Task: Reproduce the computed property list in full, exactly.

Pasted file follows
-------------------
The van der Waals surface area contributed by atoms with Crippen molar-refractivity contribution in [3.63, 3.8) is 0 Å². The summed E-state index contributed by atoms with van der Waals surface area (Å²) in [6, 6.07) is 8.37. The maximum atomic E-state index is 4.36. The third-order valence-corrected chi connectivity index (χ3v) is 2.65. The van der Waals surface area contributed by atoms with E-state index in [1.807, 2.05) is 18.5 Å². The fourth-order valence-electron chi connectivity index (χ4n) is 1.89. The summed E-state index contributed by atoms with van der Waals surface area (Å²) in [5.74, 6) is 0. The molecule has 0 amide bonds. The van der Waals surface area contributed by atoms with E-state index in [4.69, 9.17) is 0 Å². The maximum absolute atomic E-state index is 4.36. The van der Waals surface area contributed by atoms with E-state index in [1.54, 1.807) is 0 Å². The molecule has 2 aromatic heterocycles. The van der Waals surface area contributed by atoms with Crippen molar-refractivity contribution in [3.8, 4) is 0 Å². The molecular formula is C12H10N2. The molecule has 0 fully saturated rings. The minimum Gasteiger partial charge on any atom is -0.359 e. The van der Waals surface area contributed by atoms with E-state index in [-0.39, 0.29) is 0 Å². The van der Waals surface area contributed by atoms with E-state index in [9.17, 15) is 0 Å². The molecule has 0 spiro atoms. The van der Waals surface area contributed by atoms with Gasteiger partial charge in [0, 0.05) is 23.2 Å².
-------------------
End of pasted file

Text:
The van der Waals surface area contributed by atoms with Crippen molar-refractivity contribution in [3.63, 3.8) is 0 Å². The summed E-state index contributed by atoms with van der Waals surface area (Å²) in [6, 6.07) is 8.37. The maximum atomic E-state index is 4.36. The third-order valence-corrected chi connectivity index (χ3v) is 2.65. The van der Waals surface area contributed by atoms with E-state index in [1.807, 2.05) is 18.5 Å². The fourth-order valence-electron chi connectivity index (χ4n) is 1.89. The summed E-state index contributed by atoms with van der Waals surface area (Å²) in [5.74, 6) is 0. The molecule has 0 amide bonds. The van der Waals surface area contributed by atoms with E-state index in [4.69, 9.17) is 0 Å². The maximum absolute atomic E-state index is 4.36. The van der Waals surface area contributed by atoms with E-state index in [1.54, 1.807) is 0 Å². The molecule has 2 aromatic heterocycles. The van der Waals surface area contributed by atoms with Crippen molar-refractivity contribution in [3.8, 4) is 0 Å². The molecular formula is C12H10N2. The molecule has 0 fully saturated rings. The minimum Gasteiger partial charge on any atom is -0.359 e. The van der Waals surface area contributed by atoms with E-state index in [-0.39, 0.29) is 0 Å². The van der Waals surface area contributed by atoms with E-state index in [9.17, 15) is 0 Å². The molecule has 0 spiro atoms. The van der Waals surface area contributed by atoms with Gasteiger partial charge in [0, 0.05) is 23.2 Å².